Tuesday, June 18, 2013

The Limitations of Formula One's Deep Pockets

With the 2013 season well underway and an established pattern of either winning or losing clear amongst the competitors, one thing that again becomes clear to the racing fan (or at least should) is that there are limitations to what dollars can do to secure a championship. This is not new and remains the truth in spite of the fact that Formula One teams have operating budgets that dwarf the yearly budgets of many of the world’s governments.

A look at two teams in recent history shows this. In 2008 the budget of what was the Toyota F1 team was in the order of 445.6 million dollars. That is more than the famed McLaren team’s budget by 12 million. The significance of this becomes real in that despite throwing what seemed like an unlimited amount of resources at this so desired championship. And with all that money they had not even won a race! McLaren on the other hand had been and is known for winning races, and historically if you threw your money at them, they could have a better than fighting chance at winning. The engineering prowess that those dollars could afford was huge. But that money couldn’t get it done at Toyota. The sub-par driver lineup that was, at least in the case of Ralf Schumacher, who although grossly overpaid was not even to blame though. But this fact is rather symptomatic of a problem with thinking more than anything else. So it seems almost paradoxical  in motorsports where generally speaking throwing money at your team and car is considered the way to do it. Quite jaded for sure.

What do the Mercedes F1 & Toyota F1 teams
have in common?
But while F1 is the pinnacle of motor sports, as well as much of the science of mechanical
The Mercedes driver lineup of Lewis Hamilton
and Nico Rosberg
engineering, money has its limitations. This lesson is perhaps lost even on the great team of Mercedes. Last year they hired away Lewis Hamilton who many said manifested disloyalty to Mclaren in his leaving the team. But in truth there was much baggage associated with his tenure there even though he won a championship. But at least in his mind the money, freedom and a fresh start warranted the switch. But what has it done for Mercedes? Does Mercedes still have a chance to win the championship this year? This would seem a stretch. There is no question they have capable drivers now. Rosberg has real skills and Hamilton is anything but Ralf Schumacher! Hami knows how to drive the wheels off the car. That is actually part of the problem for the Mercedes team. The wheels ie the tires don’t last for them. Debate as we could about Pirelli’s roll in this, it doesn’t change the fact that for instance, the Lotus team can milk the tires along AND win. They do so with a much lower budget than Mercedes and is in fact rumored to be struggling for dollars.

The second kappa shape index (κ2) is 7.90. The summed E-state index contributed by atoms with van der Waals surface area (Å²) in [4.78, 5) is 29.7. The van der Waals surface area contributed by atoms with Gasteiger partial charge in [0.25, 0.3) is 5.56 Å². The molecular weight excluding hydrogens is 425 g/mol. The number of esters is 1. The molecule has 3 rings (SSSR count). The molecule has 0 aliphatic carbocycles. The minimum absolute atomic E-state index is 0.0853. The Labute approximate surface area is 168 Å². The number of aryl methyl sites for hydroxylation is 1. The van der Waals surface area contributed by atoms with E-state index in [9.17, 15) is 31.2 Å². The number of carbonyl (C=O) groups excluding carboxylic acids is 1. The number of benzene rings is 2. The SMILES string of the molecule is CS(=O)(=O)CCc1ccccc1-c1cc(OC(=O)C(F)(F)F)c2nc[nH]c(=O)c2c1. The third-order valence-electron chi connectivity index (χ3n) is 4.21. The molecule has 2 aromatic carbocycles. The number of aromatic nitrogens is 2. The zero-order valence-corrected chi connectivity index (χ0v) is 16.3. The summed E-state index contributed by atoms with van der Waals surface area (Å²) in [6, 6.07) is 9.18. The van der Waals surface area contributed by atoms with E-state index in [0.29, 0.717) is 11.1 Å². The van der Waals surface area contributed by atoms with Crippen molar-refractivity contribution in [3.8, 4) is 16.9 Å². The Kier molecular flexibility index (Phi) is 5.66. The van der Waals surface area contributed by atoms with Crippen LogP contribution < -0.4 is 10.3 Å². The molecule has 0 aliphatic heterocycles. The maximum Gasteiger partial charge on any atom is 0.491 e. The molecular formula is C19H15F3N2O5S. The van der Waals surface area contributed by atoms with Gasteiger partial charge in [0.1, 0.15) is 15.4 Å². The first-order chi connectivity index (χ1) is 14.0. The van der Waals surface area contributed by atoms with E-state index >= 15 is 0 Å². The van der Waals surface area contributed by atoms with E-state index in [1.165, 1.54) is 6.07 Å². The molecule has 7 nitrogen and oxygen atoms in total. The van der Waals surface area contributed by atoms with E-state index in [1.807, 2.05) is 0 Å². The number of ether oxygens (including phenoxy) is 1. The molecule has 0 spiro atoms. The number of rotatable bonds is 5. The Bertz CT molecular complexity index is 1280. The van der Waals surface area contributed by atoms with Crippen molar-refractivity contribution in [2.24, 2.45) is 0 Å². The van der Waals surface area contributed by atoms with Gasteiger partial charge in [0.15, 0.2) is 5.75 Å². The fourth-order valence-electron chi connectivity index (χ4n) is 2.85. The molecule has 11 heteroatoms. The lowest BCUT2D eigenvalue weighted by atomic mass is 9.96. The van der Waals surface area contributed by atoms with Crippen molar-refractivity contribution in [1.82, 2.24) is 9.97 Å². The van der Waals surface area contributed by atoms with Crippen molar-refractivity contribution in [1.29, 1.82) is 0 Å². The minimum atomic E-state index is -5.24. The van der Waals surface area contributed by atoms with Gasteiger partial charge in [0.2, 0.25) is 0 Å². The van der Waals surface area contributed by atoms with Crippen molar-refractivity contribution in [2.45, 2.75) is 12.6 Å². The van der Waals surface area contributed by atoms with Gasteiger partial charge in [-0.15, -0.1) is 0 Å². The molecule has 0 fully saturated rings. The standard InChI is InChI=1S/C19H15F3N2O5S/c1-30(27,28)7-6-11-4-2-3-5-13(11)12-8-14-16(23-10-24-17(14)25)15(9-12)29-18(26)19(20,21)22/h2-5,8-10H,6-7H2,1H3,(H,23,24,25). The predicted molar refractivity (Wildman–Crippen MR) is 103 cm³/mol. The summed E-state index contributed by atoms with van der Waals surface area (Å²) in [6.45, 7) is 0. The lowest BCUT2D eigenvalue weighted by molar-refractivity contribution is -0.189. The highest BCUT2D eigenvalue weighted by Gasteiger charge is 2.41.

Mercedes/Petronas takes the win at Monaco
It seems that the Mercedes car is relying too much on the tires for grip and is unable to exploit the proper suspension/aero relationship in a way that would allow for a sustainably competitive race pace. Now the naysayers to this obvious fact would love to site the recent win at Monaco. But the truth is that this is about the slowest circuit on the calendar and least abusive to the tires. Lots of shifting oh yeah but not much in the way of real g-force loading laterally on the rubber. It is in those situations where the Mercedes has historically fallen flat, after what usually is a great qualifying. And why not since qualifying is a quick, short load on the tires and then you are done. Yes done. Done is the enthusiasm of the Hamilton, Rosberg, Mercedes fans as they watch their guys get passed a third into the race if not sooner. All this even though the Mercedes team had access to this much talked about secret tire testing time!  

Now these facts should actually be sort of refreshing to us race fans. Why can this be said? Because it means that the engineers and other critical people from say Red Bull, Lotus, Ferrari, etc. can’t so easily be lured away from those teams to the dollar dangling eight hundred pound financial gorillas like Toyota was or perhaps Mercedes is. That means that even in this jaded sport there can be a real sense of team cohesiveness. So while Audi and in other years Porsche in sports car and Citroen and Peugeot in rally can almost will the winning of championships, that is not so easily done in Formula 1.

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